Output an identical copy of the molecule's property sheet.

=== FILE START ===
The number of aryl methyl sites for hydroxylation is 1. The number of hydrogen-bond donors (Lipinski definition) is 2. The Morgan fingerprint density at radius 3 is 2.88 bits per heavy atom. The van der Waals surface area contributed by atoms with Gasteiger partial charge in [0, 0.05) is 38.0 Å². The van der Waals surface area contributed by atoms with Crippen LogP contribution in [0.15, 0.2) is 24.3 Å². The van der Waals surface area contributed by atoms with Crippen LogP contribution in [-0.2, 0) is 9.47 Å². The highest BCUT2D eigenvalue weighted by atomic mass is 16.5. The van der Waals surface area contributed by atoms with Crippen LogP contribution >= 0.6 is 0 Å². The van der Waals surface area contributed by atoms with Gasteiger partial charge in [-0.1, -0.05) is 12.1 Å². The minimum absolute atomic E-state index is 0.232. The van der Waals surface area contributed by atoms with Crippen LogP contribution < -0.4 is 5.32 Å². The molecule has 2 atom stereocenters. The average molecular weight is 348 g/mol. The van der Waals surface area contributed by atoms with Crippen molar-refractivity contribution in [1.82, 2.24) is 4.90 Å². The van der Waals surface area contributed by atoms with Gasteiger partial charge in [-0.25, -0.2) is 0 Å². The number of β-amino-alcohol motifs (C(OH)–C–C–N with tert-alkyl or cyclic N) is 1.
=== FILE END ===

The number of aryl methyl sites for hydroxylation is 1. The number of hydrogen-bond donors (Lipinski definition) is 2. The Morgan fingerprint density at radius 3 is 2.88 bits per heavy atom. The van der Waals surface area contributed by atoms with Gasteiger partial charge in [0, 0.05) is 38.0 Å². The van der Waals surface area contributed by atoms with Crippen LogP contribution in [0.15, 0.2) is 24.3 Å². The van der Waals surface area contributed by atoms with Crippen LogP contribution in [-0.2, 0) is 9.47 Å². The highest BCUT2D eigenvalue weighted by atomic mass is 16.5. The van der Waals surface area contributed by atoms with Crippen LogP contribution >= 0.6 is 0 Å². The van der Waals surface area contributed by atoms with Gasteiger partial charge in [-0.1, -0.05) is 12.1 Å². The minimum absolute atomic E-state index is 0.232. The van der Waals surface area contributed by atoms with Crippen LogP contribution < -0.4 is 5.32 Å². The molecule has 2 atom stereocenters. The average molecular weight is 348 g/mol. The van der Waals surface area contributed by atoms with Crippen molar-refractivity contribution in [1.82, 2.24) is 4.90 Å². The van der Waals surface area contributed by atoms with Gasteiger partial charge in [-0.25, -0.2) is 0 Å². The number of β-amino-alcohol motifs (C(OH)–C–C–N with tert-alkyl or cyclic N) is 1.